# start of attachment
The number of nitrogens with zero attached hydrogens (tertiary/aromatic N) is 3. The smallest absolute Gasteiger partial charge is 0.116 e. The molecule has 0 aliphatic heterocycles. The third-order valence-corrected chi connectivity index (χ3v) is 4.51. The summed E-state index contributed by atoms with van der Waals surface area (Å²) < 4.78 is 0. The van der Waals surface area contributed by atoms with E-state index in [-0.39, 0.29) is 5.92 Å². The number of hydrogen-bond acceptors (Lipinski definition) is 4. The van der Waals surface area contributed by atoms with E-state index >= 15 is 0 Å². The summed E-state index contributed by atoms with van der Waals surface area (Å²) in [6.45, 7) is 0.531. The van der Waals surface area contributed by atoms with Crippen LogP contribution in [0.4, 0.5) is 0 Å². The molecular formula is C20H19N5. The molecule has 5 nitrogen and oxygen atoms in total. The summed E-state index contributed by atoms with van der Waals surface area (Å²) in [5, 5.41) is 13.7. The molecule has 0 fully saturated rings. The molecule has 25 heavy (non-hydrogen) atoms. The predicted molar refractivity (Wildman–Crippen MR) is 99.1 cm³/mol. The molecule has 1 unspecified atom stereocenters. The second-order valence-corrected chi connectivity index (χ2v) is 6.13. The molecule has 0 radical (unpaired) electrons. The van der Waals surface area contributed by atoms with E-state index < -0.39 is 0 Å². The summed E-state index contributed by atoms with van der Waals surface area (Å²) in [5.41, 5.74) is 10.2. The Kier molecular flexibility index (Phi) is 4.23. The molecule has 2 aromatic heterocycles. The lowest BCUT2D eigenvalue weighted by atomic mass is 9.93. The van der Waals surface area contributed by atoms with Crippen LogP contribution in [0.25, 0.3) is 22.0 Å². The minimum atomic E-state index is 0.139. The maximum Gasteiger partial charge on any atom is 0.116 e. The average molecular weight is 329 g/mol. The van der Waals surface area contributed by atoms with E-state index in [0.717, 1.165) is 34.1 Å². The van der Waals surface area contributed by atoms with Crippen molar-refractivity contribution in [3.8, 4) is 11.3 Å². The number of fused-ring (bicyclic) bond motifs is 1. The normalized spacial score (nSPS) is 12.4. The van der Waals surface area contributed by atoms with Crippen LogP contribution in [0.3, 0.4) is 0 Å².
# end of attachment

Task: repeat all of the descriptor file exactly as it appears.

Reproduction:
The number of nitrogens with zero attached hydrogens (tertiary/aromatic N) is 3. The smallest absolute Gasteiger partial charge is 0.116 e. The molecule has 0 aliphatic heterocycles. The third-order valence-corrected chi connectivity index (χ3v) is 4.51. The summed E-state index contributed by atoms with van der Waals surface area (Å²) < 4.78 is 0. The van der Waals surface area contributed by atoms with E-state index in [-0.39, 0.29) is 5.92 Å². The number of hydrogen-bond acceptors (Lipinski definition) is 4. The van der Waals surface area contributed by atoms with E-state index >= 15 is 0 Å². The summed E-state index contributed by atoms with van der Waals surface area (Å²) in [6.45, 7) is 0.531. The van der Waals surface area contributed by atoms with Crippen LogP contribution in [0.4, 0.5) is 0 Å². The molecular formula is C20H19N5. The molecule has 5 nitrogen and oxygen atoms in total. The summed E-state index contributed by atoms with van der Waals surface area (Å²) in [5, 5.41) is 13.7. The molecule has 0 fully saturated rings. The molecule has 25 heavy (non-hydrogen) atoms. The predicted molar refractivity (Wildman–Crippen MR) is 99.1 cm³/mol. The molecule has 1 unspecified atom stereocenters. The second-order valence-corrected chi connectivity index (χ2v) is 6.13. The molecule has 0 radical (unpaired) electrons. The van der Waals surface area contributed by atoms with E-state index < -0.39 is 0 Å². The summed E-state index contributed by atoms with van der Waals surface area (Å²) in [5.41, 5.74) is 10.2. The Kier molecular flexibility index (Phi) is 4.23. The molecule has 2 aromatic heterocycles. The lowest BCUT2D eigenvalue weighted by atomic mass is 9.93. The van der Waals surface area contributed by atoms with Crippen LogP contribution in [0.25, 0.3) is 22.0 Å². The minimum atomic E-state index is 0.139. The maximum Gasteiger partial charge on any atom is 0.116 e. The average molecular weight is 329 g/mol. The van der Waals surface area contributed by atoms with E-state index in [0.717, 1.165) is 34.1 Å². The van der Waals surface area contributed by atoms with Crippen molar-refractivity contribution in [3.8, 4) is 11.3 Å². The number of fused-ring (bicyclic) bond motifs is 1. The normalized spacial score (nSPS) is 12.4. The van der Waals surface area contributed by atoms with Crippen LogP contribution in [0.3, 0.4) is 0 Å².